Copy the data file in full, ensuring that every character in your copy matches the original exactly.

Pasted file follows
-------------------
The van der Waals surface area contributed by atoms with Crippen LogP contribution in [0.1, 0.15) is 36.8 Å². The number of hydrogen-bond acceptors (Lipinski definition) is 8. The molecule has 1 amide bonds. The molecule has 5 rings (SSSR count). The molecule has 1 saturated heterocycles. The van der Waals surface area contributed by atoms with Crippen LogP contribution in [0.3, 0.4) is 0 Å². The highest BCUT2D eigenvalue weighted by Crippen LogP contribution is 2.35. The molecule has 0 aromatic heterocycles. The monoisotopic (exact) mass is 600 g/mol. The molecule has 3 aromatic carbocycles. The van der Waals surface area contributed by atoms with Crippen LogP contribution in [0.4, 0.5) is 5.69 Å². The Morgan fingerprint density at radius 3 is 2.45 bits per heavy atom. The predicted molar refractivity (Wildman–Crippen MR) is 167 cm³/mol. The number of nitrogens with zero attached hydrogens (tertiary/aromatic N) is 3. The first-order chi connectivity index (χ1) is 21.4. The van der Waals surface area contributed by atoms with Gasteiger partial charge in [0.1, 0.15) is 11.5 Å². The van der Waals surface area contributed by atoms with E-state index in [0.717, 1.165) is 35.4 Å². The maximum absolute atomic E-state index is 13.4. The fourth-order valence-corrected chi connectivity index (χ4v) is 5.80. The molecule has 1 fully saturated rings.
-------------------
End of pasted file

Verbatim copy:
The van der Waals surface area contributed by atoms with Crippen LogP contribution in [0.1, 0.15) is 36.8 Å². The number of hydrogen-bond acceptors (Lipinski definition) is 8. The molecule has 1 amide bonds. The molecule has 5 rings (SSSR count). The molecule has 1 saturated heterocycles. The van der Waals surface area contributed by atoms with Crippen LogP contribution in [0.3, 0.4) is 0 Å². The highest BCUT2D eigenvalue weighted by Crippen LogP contribution is 2.35. The molecule has 0 aromatic heterocycles. The monoisotopic (exact) mass is 600 g/mol. The molecule has 3 aromatic carbocycles. The van der Waals surface area contributed by atoms with Crippen LogP contribution in [0.4, 0.5) is 5.69 Å². The Morgan fingerprint density at radius 3 is 2.45 bits per heavy atom. The predicted molar refractivity (Wildman–Crippen MR) is 167 cm³/mol. The number of nitrogens with zero attached hydrogens (tertiary/aromatic N) is 3. The first-order chi connectivity index (χ1) is 21.4. The van der Waals surface area contributed by atoms with Gasteiger partial charge in [0.1, 0.15) is 11.5 Å². The van der Waals surface area contributed by atoms with E-state index in [0.717, 1.165) is 35.4 Å². The maximum absolute atomic E-state index is 13.4. The fourth-order valence-corrected chi connectivity index (χ4v) is 5.80. The molecule has 1 fully saturated rings.